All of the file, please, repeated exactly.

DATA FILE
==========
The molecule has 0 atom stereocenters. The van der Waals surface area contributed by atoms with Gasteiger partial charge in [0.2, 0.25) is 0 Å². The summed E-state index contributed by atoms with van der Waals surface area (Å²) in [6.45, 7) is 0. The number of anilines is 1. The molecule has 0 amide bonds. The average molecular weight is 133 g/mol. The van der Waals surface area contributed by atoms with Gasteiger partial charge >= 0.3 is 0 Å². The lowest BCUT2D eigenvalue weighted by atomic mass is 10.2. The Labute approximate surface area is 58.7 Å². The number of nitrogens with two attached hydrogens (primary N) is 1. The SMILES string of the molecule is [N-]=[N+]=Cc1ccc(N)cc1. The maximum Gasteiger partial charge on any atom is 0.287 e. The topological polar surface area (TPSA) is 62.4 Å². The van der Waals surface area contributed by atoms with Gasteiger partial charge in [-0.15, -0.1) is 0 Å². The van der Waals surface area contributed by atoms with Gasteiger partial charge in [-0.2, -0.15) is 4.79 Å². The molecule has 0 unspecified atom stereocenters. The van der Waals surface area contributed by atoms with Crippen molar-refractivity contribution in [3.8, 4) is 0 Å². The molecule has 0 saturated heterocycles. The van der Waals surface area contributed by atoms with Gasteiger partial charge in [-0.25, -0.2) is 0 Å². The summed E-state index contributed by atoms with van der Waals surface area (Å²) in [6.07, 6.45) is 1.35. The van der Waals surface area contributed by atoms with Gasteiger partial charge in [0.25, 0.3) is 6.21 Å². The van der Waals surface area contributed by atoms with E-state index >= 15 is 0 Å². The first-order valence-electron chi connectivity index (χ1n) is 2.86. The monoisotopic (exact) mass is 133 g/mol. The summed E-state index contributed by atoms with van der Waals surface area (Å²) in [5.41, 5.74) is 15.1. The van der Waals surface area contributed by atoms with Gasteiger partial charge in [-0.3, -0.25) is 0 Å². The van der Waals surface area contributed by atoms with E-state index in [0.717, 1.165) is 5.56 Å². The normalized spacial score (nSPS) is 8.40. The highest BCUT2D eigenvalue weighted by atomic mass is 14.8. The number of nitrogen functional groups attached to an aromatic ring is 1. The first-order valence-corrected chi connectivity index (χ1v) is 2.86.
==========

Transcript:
The molecule has 0 atom stereocenters. The van der Waals surface area contributed by atoms with Gasteiger partial charge in [0.2, 0.25) is 0 Å². The summed E-state index contributed by atoms with van der Waals surface area (Å²) in [6.45, 7) is 0. The number of anilines is 1. The molecule has 0 amide bonds. The average molecular weight is 133 g/mol. The van der Waals surface area contributed by atoms with Gasteiger partial charge >= 0.3 is 0 Å². The lowest BCUT2D eigenvalue weighted by atomic mass is 10.2. The Labute approximate surface area is 58.7 Å². The number of nitrogens with two attached hydrogens (primary N) is 1. The SMILES string of the molecule is [N-]=[N+]=Cc1ccc(N)cc1. The maximum Gasteiger partial charge on any atom is 0.287 e. The topological polar surface area (TPSA) is 62.4 Å². The van der Waals surface area contributed by atoms with Gasteiger partial charge in [-0.15, -0.1) is 0 Å². The van der Waals surface area contributed by atoms with Gasteiger partial charge in [-0.2, -0.15) is 4.79 Å². The molecule has 0 unspecified atom stereocenters. The van der Waals surface area contributed by atoms with Crippen molar-refractivity contribution in [3.8, 4) is 0 Å². The molecule has 0 saturated heterocycles. The van der Waals surface area contributed by atoms with Gasteiger partial charge in [-0.25, -0.2) is 0 Å². The summed E-state index contributed by atoms with van der Waals surface area (Å²) in [6.07, 6.45) is 1.35. The van der Waals surface area contributed by atoms with Gasteiger partial charge in [0.25, 0.3) is 6.21 Å². The van der Waals surface area contributed by atoms with E-state index >= 15 is 0 Å². The first-order valence-electron chi connectivity index (χ1n) is 2.86. The monoisotopic (exact) mass is 133 g/mol. The summed E-state index contributed by atoms with van der Waals surface area (Å²) in [5.41, 5.74) is 15.1. The van der Waals surface area contributed by atoms with Gasteiger partial charge in [-0.3, -0.25) is 0 Å². The van der Waals surface area contributed by atoms with E-state index in [0.717, 1.165) is 5.56 Å². The normalized spacial score (nSPS) is 8.40. The highest BCUT2D eigenvalue weighted by atomic mass is 14.8. The number of nitrogen functional groups attached to an aromatic ring is 1. The first-order valence-corrected chi connectivity index (χ1v) is 2.86.